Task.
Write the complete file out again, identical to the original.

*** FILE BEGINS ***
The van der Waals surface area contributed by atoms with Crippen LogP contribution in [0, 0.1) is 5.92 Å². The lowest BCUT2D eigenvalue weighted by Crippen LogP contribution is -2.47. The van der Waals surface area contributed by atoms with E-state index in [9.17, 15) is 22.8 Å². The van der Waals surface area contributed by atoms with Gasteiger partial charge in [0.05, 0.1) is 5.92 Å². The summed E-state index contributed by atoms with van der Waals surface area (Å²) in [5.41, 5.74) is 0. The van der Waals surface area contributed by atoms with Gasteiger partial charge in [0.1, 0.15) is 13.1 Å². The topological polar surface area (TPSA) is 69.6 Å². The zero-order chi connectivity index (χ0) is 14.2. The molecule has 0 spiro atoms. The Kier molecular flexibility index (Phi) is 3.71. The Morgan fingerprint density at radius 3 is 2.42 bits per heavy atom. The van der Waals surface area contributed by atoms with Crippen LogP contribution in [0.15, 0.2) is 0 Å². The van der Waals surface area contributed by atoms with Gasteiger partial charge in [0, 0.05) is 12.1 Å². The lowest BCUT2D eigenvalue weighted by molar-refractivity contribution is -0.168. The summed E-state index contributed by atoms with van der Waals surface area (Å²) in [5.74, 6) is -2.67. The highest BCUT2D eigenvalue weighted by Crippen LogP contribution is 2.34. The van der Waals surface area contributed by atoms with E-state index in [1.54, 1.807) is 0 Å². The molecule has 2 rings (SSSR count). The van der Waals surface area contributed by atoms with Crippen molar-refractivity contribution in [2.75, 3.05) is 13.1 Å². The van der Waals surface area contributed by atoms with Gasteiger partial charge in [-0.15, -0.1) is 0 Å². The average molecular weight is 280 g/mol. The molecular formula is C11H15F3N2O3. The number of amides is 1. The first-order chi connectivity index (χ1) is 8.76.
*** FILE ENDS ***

The van der Waals surface area contributed by atoms with Crippen LogP contribution in [0, 0.1) is 5.92 Å². The lowest BCUT2D eigenvalue weighted by Crippen LogP contribution is -2.47. The van der Waals surface area contributed by atoms with E-state index in [9.17, 15) is 22.8 Å². The van der Waals surface area contributed by atoms with Gasteiger partial charge in [0.05, 0.1) is 5.92 Å². The summed E-state index contributed by atoms with van der Waals surface area (Å²) in [5.41, 5.74) is 0. The van der Waals surface area contributed by atoms with Gasteiger partial charge in [0.1, 0.15) is 13.1 Å². The topological polar surface area (TPSA) is 69.6 Å². The zero-order chi connectivity index (χ0) is 14.2. The molecule has 0 spiro atoms. The Kier molecular flexibility index (Phi) is 3.71. The Morgan fingerprint density at radius 3 is 2.42 bits per heavy atom. The van der Waals surface area contributed by atoms with Crippen LogP contribution in [0.15, 0.2) is 0 Å². The van der Waals surface area contributed by atoms with Gasteiger partial charge in [0, 0.05) is 12.1 Å². The lowest BCUT2D eigenvalue weighted by molar-refractivity contribution is -0.168. The summed E-state index contributed by atoms with van der Waals surface area (Å²) in [5.74, 6) is -2.67. The highest BCUT2D eigenvalue weighted by Crippen LogP contribution is 2.34. The van der Waals surface area contributed by atoms with E-state index in [1.54, 1.807) is 0 Å². The molecule has 2 rings (SSSR count). The van der Waals surface area contributed by atoms with Crippen molar-refractivity contribution in [2.75, 3.05) is 13.1 Å². The van der Waals surface area contributed by atoms with Gasteiger partial charge in [-0.15, -0.1) is 0 Å². The average molecular weight is 280 g/mol. The molecular formula is C11H15F3N2O3. The number of amides is 1. The first-order chi connectivity index (χ1) is 8.76.